Not just a walk in the park for kids in Richmond
on March 31, 2016
The fourth graders of Peres Elementary School were buzzing with excitement as they filed outside the historic Craneway Pavilion last Wednesday during the Every Kid in a Park launch event. They were about to receive their park passes, handed to them personally by National Park Service Deputy Director Denise Ryan, Assemblywoman Nancy Skinner, Richmond Mayor Tom Butt, as well as NFL players Joshua Johnson, Marcus Peters and Alvin Bowen. Once they received their passes, they would walk for a mile along the San Francisco Bay Trail and end their visit at the Rosie the Riveter park visitor’s center.
Every Kid in a Park is a White House youth initiative that gives every fourth grader in the United States, along with their families, free passes to visit all federally-owned lands and waters, including the national parks. The Richmond program is a collaboration between UC Berkeley’s California Outdoor Engagement Coalition, the National Park Service, the Rosie the Riveter Trust, the West Contra Costa Unified School District and Groundwork Richmond, a network dedicated to promote environmental, economic and social well-being in Richmond. Their aim is to bring 1,200 kids from schools in Richmond and San Pablo to the Rosie the Riveter park over the next few months.
“We want to orient the kids to what the federal properties are all about and what the National Park Service is all about,” said Sue Fritzke, the deputy superintendent for the Rosie the Riveter park. “The National Park Service is turning 100 years old this year, and this is all part of the centennial initiative and celebration to try and bring people, and get them familiar with what we have to offer.”
“It’s a program that we are very every excited about,” said Marsha Mather-Thrift, the executive director of Rosie the Riveter Trust, the non-profit organization established to preserve the historic resources of the park. “We have always wanted to bring school groups to the park ever since we opened the visitor’s center. So our goal is to fund this program every year, because we’d like to support what the parks are doing. It’s also an effort to make every single fourth grader in the United States feel like the national parks belong to them.”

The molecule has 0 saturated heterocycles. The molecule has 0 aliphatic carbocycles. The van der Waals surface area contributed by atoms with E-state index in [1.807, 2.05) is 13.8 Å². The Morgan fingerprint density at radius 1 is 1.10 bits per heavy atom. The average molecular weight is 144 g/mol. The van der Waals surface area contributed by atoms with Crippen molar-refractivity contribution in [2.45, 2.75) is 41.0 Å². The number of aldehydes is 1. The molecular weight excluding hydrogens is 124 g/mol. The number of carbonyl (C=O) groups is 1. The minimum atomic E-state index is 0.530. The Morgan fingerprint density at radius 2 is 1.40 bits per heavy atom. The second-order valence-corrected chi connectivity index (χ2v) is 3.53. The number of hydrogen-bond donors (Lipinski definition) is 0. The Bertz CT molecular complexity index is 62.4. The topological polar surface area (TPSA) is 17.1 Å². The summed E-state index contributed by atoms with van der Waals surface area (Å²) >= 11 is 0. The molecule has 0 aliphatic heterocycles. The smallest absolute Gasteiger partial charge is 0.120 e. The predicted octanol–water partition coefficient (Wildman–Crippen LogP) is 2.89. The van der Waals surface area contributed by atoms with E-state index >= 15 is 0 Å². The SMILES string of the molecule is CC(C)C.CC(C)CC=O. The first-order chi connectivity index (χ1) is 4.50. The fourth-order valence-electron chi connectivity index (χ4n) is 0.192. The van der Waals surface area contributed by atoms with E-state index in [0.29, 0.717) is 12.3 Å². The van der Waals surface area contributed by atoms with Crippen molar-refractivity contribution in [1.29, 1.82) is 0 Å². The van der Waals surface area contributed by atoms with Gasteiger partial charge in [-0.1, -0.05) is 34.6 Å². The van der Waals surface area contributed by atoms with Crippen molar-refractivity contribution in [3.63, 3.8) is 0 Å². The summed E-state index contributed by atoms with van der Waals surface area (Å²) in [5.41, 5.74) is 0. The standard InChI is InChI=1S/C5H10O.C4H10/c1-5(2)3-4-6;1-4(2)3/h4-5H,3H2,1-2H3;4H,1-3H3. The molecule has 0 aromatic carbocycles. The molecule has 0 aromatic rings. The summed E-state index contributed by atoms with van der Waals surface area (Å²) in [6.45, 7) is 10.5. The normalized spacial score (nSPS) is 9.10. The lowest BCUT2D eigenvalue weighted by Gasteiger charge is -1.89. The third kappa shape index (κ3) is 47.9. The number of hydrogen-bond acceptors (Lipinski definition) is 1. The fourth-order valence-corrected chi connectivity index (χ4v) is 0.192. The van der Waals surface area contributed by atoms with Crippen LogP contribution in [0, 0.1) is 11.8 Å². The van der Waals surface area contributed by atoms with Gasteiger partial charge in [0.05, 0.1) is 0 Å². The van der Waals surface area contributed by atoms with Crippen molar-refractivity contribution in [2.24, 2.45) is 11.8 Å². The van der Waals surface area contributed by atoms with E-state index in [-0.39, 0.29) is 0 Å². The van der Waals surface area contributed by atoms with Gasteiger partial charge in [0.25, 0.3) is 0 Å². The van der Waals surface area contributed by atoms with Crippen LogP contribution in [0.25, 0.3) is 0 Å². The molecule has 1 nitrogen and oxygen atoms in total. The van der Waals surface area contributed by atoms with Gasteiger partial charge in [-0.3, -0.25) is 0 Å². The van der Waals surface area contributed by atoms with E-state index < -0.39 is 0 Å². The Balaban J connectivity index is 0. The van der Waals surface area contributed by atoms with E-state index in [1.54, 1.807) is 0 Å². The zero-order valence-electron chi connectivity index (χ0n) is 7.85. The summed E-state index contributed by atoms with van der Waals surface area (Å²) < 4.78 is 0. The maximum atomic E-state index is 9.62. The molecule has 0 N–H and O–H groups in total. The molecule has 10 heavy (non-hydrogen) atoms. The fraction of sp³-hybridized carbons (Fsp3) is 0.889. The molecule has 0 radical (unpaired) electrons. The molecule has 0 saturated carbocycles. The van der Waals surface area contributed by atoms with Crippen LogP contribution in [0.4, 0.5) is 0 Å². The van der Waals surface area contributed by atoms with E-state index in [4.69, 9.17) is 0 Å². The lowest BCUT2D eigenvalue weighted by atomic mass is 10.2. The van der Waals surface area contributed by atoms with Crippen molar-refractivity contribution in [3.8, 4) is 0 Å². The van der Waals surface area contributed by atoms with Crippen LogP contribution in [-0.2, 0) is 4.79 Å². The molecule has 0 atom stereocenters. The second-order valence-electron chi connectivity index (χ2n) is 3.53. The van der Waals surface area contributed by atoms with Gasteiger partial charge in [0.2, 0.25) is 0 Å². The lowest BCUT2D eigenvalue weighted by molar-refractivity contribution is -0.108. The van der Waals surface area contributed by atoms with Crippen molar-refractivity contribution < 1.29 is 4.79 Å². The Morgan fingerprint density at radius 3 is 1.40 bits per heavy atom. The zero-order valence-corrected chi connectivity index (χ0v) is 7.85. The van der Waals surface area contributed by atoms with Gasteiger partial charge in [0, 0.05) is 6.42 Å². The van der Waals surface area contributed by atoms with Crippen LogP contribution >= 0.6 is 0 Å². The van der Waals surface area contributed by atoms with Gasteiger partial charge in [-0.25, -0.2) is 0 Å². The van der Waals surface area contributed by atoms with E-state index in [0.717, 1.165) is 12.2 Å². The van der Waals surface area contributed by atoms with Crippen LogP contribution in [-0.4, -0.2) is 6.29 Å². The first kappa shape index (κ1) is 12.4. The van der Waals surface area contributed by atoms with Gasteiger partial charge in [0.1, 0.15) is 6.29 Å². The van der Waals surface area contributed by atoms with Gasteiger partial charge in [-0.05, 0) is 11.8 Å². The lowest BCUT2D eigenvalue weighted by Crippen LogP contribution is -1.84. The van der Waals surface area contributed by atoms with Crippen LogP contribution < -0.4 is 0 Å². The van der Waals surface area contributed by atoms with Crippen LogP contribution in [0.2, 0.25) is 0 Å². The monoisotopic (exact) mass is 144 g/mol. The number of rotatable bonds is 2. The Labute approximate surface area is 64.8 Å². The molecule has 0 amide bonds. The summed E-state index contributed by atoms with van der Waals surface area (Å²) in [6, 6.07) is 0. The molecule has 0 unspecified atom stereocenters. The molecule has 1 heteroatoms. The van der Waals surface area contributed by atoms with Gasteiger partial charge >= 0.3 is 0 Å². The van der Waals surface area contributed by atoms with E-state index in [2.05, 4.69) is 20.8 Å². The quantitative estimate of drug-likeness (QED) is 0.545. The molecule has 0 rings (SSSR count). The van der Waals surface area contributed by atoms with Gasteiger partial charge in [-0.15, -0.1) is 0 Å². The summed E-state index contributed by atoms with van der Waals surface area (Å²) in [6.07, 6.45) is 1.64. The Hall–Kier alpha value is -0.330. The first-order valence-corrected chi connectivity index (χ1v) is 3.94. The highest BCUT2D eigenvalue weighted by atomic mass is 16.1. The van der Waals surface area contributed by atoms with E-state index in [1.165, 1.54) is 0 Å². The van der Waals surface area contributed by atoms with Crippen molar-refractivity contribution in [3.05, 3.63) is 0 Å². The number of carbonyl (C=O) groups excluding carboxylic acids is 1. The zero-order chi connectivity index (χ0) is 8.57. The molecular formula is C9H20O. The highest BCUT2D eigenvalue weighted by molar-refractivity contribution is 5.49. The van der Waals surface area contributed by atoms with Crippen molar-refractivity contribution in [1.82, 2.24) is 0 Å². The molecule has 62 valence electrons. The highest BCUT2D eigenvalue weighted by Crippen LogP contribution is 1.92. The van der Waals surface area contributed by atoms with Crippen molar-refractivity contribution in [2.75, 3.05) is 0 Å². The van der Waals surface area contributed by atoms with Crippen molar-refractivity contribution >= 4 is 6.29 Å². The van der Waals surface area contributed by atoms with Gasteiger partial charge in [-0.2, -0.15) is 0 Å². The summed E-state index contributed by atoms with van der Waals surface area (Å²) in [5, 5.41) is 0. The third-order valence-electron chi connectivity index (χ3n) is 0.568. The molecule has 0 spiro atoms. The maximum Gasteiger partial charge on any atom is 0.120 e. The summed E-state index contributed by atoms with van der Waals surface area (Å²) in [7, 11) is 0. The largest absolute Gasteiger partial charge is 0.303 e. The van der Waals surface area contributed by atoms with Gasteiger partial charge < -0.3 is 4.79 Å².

Mather-Thrift also believes that there is a great educational value in the program. For Richmond specifically, she said, the lessons about World War II learned at the park will be particularly relevant to the fourth graders, as it will complement the local history that the students are studying.
“In addition, because we are a national park, they are also studying the planet and climate and looking at how people came together at WWII, and looking at how we are able to overcome enormous challenges,” said Mather-Thrift. “We are trying to inspire them to protect the planet for the future.”
The program is also meant to increase awareness of what the park is about and increase the number of visitors. Fritzke said that most people in Richmond have no idea that they have a national park right at their doorstep. “Most of the kids here have never even walked the Bay Trail. They don’t even know about some other properties that we have here in Richmond that tell an amazing history for what Richmond was all about during World War II and how it has continued to grow since then,” she said.
As the fourth graders were finishing their walk along the Bay Trail, one last surprise awaited them. Marshawn Lynch, the former running back for the Buffalo Bills and Seattle Seahawks, better known as “Beast Mode,” made an appearance at the center to interact with the kids and encourage them to visit the parks.
When asked for an interview for Richmond Confidential, Lynch, who grew up in Oakland and has never been fond of talking to the media, simply said, “I am confidential.”
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